The Plan to Catalog the World's Visual Language

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nounproject.jpg

The Noun Project is a website dedicated to the cataloging and distribution of icons from around the world. Some they've taken from public domain sources like the United States Park Service (like the radio icon). Others they've created from scratch (like the bomb). In all cases, you know exactly what the icon represents and can use it in your own creations. They may remind you of Gerd Arntz's "isotypes," which were an attempt to create a visual language of the socialist worker.

The site's run by Edward Boatman, an LA-based designer. Though his campaign on the micropatronage site Kickstarter asked for just $1,500 to get the site up and running, he received more than $13,000 in donations.

The idea is simple, the execution is excellent, and the icons are remixable. We love this project. And it's only going to get better. With the Kickstarter funding in hand, the site will become categorized and searchable soon.

Via Tim Carmody.

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Alexis C. Madrigal

Alexis Madrigal is the deputy editor of TheAtlantic.com. He's the author of Powering the Dream: The History and Promise of Green Technology. More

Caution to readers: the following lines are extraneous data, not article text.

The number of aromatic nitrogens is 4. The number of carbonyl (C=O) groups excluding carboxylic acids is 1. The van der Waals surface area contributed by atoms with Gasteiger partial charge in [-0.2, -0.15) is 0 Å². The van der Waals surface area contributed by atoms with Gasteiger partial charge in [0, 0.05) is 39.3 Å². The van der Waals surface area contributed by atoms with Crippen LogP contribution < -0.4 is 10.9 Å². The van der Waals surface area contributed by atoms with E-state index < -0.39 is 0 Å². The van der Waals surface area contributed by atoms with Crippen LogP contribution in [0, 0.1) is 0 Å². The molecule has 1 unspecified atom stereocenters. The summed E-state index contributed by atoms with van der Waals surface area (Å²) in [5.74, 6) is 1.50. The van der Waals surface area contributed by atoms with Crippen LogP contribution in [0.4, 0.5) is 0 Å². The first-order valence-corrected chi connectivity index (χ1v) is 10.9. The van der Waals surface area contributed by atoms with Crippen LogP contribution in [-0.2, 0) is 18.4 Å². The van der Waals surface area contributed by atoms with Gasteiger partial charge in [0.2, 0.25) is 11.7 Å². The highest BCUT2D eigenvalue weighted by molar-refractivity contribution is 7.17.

The New York Observer has called Madrigal "for all intents and purposes, the perfect modern reporter." He co-founded Longshot magazine, a high-speed media experiment that garnered attention from The New York Times, The Wall Street Journal, and the BBC. While at Wired.com, he built Wired Science into one of the most popular blogs in the world. The site was nominated for best magazine blog by the MPA and best science website in the 2009 Webby Awards. He also co-founded Haiti ReWired, a groundbreaking community dedicated to the discussion of technology, infrastructure, and the future of Haiti.

He's spoken at Stanford, CalTech, Berkeley, SXSW, E3, and the National Renewable Energy Laboratory, and his writing was anthologized in Best Technology Writing 2010 (Yale University Press).

Madrigal is a visiting scholar at the University of California at Berkeley's Office for the History of Science and Technology. Born in Mexico City, he grew up in the exurbs north of Portland, Oregon, and now lives in Oakland.

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